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Old Dec 20th 2018, 12:32 AM   #1
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Lightbulb surface tension

There is horizontal film of soap solution.On it a thread is placed in the form of a loop.The film is punctured inside the loop and the thread becomes a circular loop of radius R.If the surface tension of the soap solution is T,then the tension in the thread will be?

Plz help me out.
Plz provide the solution also with ur answer.
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Old Dec 20th 2018, 01:23 AM   #2
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So this is the situation .....



there is a circular hole in the soap bubble.

Surface tension is measured in N/m

we need the length of the loop, the circumference .... 2 pi R

T (surface tension in N/m) = t/ 2 pi R ......(t is tension in thread in N)

t = T 2 pi R
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Old Dec 20th 2018, 06:50 AM   #3
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I also thought the same. But the answer as given in the book turned out to be 2rT.
r-radius
T-surface tension constant
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Old Dec 20th 2018, 02:05 PM   #4
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There is an error in our calculations !!

the answer should be t= 2T 2pi R .......... t = 4 T pi R

we forgot there are two surfaces to the soap film

but this t is the force pulling outward on the thread , to get the tension in the thread we have to divide by 2 pi.

This 4 min video answers this exact question
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Old Dec 21st 2018, 01:46 AM   #5
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Thanks.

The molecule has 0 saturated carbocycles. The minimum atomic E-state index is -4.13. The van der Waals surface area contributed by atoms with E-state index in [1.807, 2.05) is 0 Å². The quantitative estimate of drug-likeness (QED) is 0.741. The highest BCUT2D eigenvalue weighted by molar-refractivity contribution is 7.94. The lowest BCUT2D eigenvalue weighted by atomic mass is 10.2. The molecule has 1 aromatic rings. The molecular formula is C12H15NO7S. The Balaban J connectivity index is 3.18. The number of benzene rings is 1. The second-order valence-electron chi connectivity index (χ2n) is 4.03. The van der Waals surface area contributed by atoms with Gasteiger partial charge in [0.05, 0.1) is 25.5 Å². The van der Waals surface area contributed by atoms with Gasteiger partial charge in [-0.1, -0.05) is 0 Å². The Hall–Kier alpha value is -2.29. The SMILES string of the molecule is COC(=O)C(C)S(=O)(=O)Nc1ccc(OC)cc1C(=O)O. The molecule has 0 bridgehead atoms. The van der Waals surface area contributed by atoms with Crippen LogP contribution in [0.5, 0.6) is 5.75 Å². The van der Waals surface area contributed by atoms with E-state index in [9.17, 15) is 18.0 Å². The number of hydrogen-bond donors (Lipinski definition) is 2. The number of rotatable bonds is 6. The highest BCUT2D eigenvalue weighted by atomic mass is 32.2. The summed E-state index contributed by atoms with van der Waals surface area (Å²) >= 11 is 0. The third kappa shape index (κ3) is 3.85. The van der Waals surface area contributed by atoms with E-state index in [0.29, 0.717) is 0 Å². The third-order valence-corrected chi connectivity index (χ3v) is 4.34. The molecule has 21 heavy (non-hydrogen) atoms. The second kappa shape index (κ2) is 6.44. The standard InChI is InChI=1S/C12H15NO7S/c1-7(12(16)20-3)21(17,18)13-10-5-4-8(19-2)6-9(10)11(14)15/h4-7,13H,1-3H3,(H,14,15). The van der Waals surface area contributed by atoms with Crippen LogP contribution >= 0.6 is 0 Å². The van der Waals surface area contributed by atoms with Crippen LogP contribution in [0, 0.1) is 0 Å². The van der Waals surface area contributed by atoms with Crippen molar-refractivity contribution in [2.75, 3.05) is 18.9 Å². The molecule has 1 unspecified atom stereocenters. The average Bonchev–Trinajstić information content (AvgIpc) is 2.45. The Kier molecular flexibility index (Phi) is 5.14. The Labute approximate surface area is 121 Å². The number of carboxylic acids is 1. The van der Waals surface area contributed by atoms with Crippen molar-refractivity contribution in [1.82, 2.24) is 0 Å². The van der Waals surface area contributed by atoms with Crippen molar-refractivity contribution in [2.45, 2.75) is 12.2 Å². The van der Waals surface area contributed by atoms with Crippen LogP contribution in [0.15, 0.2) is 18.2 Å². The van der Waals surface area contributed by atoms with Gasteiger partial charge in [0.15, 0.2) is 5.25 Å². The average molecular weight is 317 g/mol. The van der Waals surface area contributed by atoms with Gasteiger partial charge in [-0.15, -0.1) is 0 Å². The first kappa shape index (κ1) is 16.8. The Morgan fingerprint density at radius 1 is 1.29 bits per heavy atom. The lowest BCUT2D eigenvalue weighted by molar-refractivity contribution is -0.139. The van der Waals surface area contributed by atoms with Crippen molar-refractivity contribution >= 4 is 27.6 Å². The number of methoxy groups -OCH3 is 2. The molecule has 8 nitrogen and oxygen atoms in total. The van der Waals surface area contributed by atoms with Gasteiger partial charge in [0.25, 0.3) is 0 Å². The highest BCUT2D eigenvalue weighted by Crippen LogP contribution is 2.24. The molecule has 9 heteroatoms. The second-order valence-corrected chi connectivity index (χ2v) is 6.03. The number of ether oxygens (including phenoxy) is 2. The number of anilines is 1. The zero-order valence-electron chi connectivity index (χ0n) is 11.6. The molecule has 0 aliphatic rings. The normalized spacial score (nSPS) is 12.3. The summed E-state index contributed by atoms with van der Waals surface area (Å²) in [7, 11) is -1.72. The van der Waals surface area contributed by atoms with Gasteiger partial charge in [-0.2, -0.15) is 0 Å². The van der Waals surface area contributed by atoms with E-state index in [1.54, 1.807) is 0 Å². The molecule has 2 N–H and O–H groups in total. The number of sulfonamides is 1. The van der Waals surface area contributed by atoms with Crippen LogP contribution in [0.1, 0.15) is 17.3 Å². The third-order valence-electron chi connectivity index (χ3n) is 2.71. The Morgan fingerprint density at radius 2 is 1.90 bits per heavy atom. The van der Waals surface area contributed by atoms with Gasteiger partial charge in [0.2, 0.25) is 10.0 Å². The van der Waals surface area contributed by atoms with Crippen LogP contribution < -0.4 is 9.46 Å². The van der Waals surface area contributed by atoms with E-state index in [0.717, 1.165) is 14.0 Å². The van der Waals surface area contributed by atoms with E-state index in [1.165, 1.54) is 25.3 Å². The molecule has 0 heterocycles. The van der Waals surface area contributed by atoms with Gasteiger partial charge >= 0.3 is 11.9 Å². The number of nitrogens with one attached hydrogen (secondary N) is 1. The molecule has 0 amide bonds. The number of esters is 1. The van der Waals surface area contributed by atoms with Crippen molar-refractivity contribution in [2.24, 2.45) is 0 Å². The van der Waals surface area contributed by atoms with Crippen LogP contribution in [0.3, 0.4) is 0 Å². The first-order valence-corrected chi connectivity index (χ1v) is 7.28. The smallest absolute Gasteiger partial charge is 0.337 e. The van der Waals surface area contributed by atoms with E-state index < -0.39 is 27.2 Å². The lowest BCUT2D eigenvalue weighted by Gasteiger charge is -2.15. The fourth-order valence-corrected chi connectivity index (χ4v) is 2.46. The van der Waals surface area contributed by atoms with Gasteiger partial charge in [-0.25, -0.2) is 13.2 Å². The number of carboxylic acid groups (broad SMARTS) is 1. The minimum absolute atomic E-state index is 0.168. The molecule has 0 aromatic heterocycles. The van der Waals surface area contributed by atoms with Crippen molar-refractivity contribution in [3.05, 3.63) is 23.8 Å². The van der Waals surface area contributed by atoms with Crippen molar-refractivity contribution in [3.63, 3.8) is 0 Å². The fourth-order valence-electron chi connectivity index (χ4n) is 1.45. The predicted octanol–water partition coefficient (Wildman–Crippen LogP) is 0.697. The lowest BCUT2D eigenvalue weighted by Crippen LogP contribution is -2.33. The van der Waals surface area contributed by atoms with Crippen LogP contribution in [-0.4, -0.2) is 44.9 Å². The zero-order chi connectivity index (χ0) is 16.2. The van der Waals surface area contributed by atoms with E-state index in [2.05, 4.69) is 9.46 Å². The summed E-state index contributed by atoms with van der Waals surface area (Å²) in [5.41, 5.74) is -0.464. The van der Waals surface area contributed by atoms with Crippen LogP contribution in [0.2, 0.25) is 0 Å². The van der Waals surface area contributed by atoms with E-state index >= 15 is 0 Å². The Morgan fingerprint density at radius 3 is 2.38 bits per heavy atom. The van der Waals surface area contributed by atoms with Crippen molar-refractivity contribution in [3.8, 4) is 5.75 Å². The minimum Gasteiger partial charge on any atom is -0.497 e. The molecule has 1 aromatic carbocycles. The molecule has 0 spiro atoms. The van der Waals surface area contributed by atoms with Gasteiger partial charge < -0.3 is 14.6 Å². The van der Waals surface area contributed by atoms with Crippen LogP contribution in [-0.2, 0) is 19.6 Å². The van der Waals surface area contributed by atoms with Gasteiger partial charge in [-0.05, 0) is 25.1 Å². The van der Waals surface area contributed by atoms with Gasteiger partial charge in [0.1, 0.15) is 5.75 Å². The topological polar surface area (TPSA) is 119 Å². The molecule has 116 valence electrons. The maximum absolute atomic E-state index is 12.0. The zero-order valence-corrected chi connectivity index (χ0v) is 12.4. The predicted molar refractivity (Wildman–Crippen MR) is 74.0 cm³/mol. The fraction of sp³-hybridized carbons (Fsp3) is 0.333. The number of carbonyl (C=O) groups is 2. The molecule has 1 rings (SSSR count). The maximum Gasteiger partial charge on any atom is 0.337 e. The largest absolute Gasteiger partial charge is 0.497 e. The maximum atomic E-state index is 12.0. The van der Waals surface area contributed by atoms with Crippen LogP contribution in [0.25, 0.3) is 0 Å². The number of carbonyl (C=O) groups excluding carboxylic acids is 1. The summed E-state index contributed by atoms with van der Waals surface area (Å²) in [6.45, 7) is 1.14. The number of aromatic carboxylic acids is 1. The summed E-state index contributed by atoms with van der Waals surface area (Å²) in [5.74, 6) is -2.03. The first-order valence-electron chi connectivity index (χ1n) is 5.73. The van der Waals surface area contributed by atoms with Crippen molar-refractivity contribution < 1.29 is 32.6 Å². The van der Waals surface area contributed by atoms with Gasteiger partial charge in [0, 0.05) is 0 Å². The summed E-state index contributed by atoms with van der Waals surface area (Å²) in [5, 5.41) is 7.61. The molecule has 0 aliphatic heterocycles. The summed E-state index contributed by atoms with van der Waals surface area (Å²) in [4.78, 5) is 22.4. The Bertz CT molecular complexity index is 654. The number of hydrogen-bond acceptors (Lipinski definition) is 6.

But I still don't get why dividing by 2pi
Plz help.
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Old Dec 21st 2018, 05:40 PM   #6
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I'm glad you asked that mak .... I'll have to walk myself through to make sure I get it myself ......

Here's a diagram which will suit our purpose.... It relates to the pressure in a tube and the stresses that produces , but the calculation is the same for our situation.



the diagram on the left shows the thread , all the arrows are the forces from the surface tension ... to find the tension in the thread we have to add all the components of the small forces together.

In the diagram on the right , T is the tension we need to find . The 2 small arrows pointing up and down will not impart any force because they are at right angles ... the small arrow pointing right will transmit all of it's force ... and all the arrows in between just some of their force ... you have to multiply by cos the angle to find out how much each arrow contributes .....

And when you add all these little forces together by integration it comes out to be 1/2pi
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